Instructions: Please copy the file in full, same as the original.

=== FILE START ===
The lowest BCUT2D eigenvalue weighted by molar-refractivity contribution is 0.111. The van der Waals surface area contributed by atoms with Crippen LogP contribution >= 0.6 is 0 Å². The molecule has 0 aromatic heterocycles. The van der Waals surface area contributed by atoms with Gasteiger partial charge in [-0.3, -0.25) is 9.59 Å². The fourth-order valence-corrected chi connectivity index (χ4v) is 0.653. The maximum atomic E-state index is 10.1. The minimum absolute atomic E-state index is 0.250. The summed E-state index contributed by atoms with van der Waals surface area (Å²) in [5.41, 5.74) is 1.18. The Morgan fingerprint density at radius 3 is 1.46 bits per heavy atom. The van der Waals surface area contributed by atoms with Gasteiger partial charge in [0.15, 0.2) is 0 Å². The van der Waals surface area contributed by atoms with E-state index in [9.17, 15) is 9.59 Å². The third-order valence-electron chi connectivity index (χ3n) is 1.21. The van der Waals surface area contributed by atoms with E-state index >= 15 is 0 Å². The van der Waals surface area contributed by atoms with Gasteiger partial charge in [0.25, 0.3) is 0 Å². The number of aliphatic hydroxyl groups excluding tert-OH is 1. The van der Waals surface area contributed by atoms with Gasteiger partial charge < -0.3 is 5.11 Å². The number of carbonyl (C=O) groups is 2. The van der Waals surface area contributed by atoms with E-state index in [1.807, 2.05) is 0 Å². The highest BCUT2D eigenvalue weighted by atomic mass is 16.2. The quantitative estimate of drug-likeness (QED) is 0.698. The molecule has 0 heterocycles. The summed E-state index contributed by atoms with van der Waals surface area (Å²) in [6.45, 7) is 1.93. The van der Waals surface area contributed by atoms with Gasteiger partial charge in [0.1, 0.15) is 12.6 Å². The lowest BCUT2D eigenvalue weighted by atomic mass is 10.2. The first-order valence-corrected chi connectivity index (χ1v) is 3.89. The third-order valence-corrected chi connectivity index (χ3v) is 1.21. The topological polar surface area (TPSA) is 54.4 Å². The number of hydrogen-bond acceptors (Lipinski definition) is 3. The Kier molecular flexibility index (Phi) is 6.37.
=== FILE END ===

The lowest BCUT2D eigenvalue weighted by molar-refractivity contribution is 0.111. The van der Waals surface area contributed by atoms with Crippen LogP contribution >= 0.6 is 0 Å². The molecule has 0 aromatic heterocycles. The van der Waals surface area contributed by atoms with Gasteiger partial charge in [-0.3, -0.25) is 9.59 Å². The fourth-order valence-corrected chi connectivity index (χ4v) is 0.653. The maximum atomic E-state index is 10.1. The minimum absolute atomic E-state index is 0.250. The summed E-state index contributed by atoms with van der Waals surface area (Å²) in [5.41, 5.74) is 1.18. The Morgan fingerprint density at radius 3 is 1.46 bits per heavy atom. The van der Waals surface area contributed by atoms with Gasteiger partial charge in [0.15, 0.2) is 0 Å². The van der Waals surface area contributed by atoms with E-state index in [9.17, 15) is 9.59 Å². The third-order valence-electron chi connectivity index (χ3n) is 1.21. The van der Waals surface area contributed by atoms with E-state index >= 15 is 0 Å². The van der Waals surface area contributed by atoms with Gasteiger partial charge in [0.25, 0.3) is 0 Å². The number of aliphatic hydroxyl groups excluding tert-OH is 1. The van der Waals surface area contributed by atoms with Gasteiger partial charge < -0.3 is 5.11 Å². The number of carbonyl (C=O) groups is 2. The van der Waals surface area contributed by atoms with E-state index in [1.807, 2.05) is 0 Å². The highest BCUT2D eigenvalue weighted by atomic mass is 16.2. The quantitative estimate of drug-likeness (QED) is 0.698. The molecule has 0 heterocycles. The summed E-state index contributed by atoms with van der Waals surface area (Å²) in [6.45, 7) is 1.93. The van der Waals surface area contributed by atoms with Gasteiger partial charge in [0.1, 0.15) is 12.6 Å². The lowest BCUT2D eigenvalue weighted by atomic mass is 10.2. The first-order valence-corrected chi connectivity index (χ1v) is 3.89. The third-order valence-corrected chi connectivity index (χ3v) is 1.21. The topological polar surface area (TPSA) is 54.4 Å². The number of hydrogen-bond acceptors (Lipinski definition) is 3. The Kier molecular flexibility index (Phi) is 6.37.